In the past I’d have already been making a gigantic shopping list of stuff to fill all our new space, obsessing over how I want to decorate it. But I have evolved as a responsible consumer. We have plenty of stuff already. We moved a lot of furniture and other items from our upstairs living area, office, and bedrooms downstairs. Yesterday, we purchased a couch for our living room (since the couch and loveseat moved downstairs). My husband also really wanted a TV, and something to warm up the space, so we bought a TV stand with an electric fireplace. So while we did purchase a few big items, my goal is not to buy a single other item for the basement for at least 60 days. In addition to my 1-in-2-out document, I will be keeping a 60 day list. We may find we need a few other things eventually, but I want to live with what we already have for a while and really decide, as well as take the time to find what we may want/need secondhand. But my 1-in-2-out rule will still apply. There is really no need to accumulate more, just because we have the space.

In 2016 I got rid of so much stuff; and only 17 days into 2017, I’ve gotten rid of 67 items (and counting) just by going through our storage area! One day I may have a smaller home (I hope so!) and we will have to half our possessions again, which would be ok with me. While we still have plenty of useful stuff, I am not attached to much of it at all. I’m loving all the breathing room in our home these days!

library love.

location-of-the-library

There are so many good reasons to should use and support your libraries. They are amazing! But I was talking to a friend the other day about a documentary, and I mentioned that I had borrowed it from the library. She was surprised – “they have new movies at the library?” It made me realize that not everyone treats their local library as an extension of their home like we do in our household. Especially since striving for zero waste and more minimalist, the library is really one of our favorite resources.

This post is absolutely written from the perspective of someone who has access to great libraries. It’s one of my favorite things about my community – it really invests in libraries. Sadly, not all are created equally, but you should still not neglect even the shabbiest. Support it! Visit and use it, vote YES on measures to improve it, donate to it, and advocate for it! They are super important to communities. And if you don’t use them, you could be seriously missing out.

Here’s my list of our favorite things to do at our local library:

  1. Books-books-books. We always check out oodles of books. I read to Hannah every night at bedtime, and often during the daytime, too. I can only handle reading the same books so many times before I lose my mind – so I love having a new stack every week to rotate through. And I generally grab a few, too. I at least glance through every homesteading/gardening/food preservation book I can get my hands on, and I am always reading one or two novels at a given time. I add my name to the wait list for popular books, and eventually will be notified when I’m up in the queue- I love this service. (This and this are the books I’m currently reading).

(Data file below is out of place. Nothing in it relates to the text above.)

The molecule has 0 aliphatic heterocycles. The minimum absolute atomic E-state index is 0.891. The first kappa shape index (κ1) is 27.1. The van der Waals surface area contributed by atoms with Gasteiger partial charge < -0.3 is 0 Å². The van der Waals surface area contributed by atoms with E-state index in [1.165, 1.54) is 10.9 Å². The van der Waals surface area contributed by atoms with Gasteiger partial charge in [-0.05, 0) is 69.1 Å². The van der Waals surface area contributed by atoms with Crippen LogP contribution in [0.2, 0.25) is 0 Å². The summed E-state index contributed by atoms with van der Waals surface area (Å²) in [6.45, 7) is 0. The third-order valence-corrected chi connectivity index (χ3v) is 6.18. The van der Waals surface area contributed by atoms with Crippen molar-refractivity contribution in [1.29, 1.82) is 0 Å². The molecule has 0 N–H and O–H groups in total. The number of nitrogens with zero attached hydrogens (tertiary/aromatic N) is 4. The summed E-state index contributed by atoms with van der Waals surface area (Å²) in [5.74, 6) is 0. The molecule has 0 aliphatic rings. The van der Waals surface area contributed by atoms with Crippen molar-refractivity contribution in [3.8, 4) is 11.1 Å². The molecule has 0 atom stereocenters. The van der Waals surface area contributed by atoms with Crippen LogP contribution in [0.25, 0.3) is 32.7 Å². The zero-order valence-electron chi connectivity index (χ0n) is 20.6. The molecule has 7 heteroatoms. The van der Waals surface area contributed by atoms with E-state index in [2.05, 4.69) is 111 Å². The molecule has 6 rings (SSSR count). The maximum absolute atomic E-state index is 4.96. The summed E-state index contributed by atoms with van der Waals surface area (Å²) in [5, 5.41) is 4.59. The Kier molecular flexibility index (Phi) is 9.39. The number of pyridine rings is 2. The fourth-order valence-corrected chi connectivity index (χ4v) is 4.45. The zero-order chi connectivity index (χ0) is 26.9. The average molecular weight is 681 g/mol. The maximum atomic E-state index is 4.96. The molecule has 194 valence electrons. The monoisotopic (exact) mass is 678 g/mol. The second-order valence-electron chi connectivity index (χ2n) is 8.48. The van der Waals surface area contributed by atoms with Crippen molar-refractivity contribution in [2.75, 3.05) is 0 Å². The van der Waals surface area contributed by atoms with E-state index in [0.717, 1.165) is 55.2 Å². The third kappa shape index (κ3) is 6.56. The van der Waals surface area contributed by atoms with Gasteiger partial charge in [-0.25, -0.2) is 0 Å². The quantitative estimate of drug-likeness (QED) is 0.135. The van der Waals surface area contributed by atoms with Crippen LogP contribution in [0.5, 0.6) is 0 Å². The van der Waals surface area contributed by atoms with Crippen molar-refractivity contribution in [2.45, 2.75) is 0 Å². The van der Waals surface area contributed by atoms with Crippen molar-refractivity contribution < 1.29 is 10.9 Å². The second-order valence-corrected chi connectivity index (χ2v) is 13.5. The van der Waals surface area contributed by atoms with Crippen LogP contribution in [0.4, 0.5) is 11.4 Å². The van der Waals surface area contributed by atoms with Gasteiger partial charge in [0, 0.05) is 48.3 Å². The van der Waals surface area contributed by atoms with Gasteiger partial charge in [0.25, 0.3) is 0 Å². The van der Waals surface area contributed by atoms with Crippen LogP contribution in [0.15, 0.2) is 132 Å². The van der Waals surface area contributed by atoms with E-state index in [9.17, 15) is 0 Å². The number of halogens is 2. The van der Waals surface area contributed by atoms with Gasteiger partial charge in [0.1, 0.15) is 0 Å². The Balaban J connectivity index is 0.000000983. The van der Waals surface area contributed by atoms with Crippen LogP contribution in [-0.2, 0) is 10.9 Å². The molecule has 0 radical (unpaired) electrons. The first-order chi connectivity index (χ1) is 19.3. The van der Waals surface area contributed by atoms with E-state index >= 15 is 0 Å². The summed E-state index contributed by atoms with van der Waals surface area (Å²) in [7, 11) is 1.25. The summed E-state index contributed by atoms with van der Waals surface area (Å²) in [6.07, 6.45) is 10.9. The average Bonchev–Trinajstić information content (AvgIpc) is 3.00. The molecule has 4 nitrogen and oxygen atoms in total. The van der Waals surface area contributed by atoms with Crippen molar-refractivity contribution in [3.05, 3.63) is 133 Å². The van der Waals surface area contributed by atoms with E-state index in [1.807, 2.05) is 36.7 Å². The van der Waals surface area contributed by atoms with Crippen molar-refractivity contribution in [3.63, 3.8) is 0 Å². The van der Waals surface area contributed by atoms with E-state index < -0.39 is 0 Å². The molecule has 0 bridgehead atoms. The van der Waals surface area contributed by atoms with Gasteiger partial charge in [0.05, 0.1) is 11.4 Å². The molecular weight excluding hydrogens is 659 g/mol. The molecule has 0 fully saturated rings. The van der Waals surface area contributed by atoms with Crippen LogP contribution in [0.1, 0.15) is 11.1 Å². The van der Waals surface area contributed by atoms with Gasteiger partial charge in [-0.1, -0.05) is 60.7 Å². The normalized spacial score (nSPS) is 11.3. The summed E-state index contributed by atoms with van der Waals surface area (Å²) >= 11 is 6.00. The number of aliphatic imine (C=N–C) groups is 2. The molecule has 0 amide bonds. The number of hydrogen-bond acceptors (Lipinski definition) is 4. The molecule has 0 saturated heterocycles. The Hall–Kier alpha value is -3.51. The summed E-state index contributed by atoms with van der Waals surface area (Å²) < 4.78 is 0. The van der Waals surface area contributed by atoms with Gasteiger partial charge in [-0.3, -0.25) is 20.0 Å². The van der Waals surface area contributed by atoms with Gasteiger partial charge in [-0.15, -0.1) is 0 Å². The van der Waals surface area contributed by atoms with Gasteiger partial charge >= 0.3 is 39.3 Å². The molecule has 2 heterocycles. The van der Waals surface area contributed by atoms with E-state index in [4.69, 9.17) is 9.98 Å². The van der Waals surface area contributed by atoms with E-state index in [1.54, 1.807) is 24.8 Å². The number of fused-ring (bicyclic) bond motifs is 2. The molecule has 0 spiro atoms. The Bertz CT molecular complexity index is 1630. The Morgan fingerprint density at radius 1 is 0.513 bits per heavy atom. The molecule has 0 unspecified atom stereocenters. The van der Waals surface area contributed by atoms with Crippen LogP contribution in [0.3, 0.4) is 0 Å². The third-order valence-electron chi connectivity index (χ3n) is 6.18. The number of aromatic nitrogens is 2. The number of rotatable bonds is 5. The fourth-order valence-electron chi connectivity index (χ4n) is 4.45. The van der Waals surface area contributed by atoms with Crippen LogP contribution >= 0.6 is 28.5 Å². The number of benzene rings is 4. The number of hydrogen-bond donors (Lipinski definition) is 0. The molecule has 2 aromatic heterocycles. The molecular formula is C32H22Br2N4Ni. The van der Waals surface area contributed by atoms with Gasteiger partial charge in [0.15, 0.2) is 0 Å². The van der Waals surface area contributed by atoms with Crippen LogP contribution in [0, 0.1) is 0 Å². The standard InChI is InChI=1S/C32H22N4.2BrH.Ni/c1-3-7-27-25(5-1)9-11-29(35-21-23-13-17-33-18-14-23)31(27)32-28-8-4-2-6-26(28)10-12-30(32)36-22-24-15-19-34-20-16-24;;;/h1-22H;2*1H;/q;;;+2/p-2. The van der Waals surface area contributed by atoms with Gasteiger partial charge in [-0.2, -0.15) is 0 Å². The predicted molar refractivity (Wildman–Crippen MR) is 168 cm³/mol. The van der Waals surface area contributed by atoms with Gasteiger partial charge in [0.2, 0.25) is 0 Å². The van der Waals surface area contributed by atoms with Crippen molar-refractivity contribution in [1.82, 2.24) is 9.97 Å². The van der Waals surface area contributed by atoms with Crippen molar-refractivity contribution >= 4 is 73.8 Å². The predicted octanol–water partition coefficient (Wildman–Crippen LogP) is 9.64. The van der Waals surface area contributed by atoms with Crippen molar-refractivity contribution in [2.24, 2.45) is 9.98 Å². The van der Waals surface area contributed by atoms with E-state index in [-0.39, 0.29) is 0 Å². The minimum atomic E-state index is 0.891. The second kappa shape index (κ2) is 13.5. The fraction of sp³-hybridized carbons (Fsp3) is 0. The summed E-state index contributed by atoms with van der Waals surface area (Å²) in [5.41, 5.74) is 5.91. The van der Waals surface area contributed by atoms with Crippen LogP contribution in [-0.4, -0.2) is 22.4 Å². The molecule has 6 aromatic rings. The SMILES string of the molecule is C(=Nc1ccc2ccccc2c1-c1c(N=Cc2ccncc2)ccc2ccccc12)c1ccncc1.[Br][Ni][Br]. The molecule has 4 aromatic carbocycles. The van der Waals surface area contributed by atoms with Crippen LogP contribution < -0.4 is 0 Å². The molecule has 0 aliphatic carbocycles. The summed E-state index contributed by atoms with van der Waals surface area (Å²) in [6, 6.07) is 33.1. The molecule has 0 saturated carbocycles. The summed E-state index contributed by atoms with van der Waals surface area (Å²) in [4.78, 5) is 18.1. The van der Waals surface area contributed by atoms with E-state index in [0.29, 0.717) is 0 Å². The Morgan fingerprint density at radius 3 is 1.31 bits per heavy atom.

2. Research. Not just for students. When I want to learn how to do something, I hit up YouTube and the library. Since I switch interests weekly, it only makes sense to “get my learn on” with free resources.
  3. Audio books/ebooks. I borrow audio books for car trips, and can borrow ebooks for my Kindle from the library website without leaving the house. It’s the BEST.
  4. Music and movies. Our library has a great selection of both. I love picking up a few CDs to listen to in my car for the week (lately I’ve been picking up 90s rap) and a movie or two. Sometimes we never get around to watching the movies, but at least there’s no guilt over a wasted rental fee.
  5. Toys. Our library has toys you can borrow! They are pretty much limited to educational toys for babies and toddlers, so eventually they won’t be of any use, but for now they are great. Borrowing and returning is clutter-free, and a great way to gauge what your child finds interest in and what they don’t, without buying something.
  6. Kid play/Socialization. Our library has a great kids section with fun, good quality toys (wooden dollhouse, legos, magnatiles..). We always sit and play for a bit when we visit. It’s good for socialization/sharing teaching for our only child. They also host a “Discovery Time,” a teacher-led activity time with songs, books, and active play with the group. We have been quite a few times and it’s really fun. A great wintertime activity (or those hot hot summer days).
  7. Pre-preschool curriculum. I’ve just started to use the library to assemble very informal “curriculum” on a various subject or theme. One week I’ll seek out materials on a specific topic (both fiction and nonfiction). We will look at those books together and discuss them. (I’ll also try to come up with or seek out ideas online for activities that reinforce the topic). I will be doing more of this now that Hannah’s closer to 3. (I also discovered my library has books of curriculum in their resources, so I won’t even have to do all the work myself to put this together!)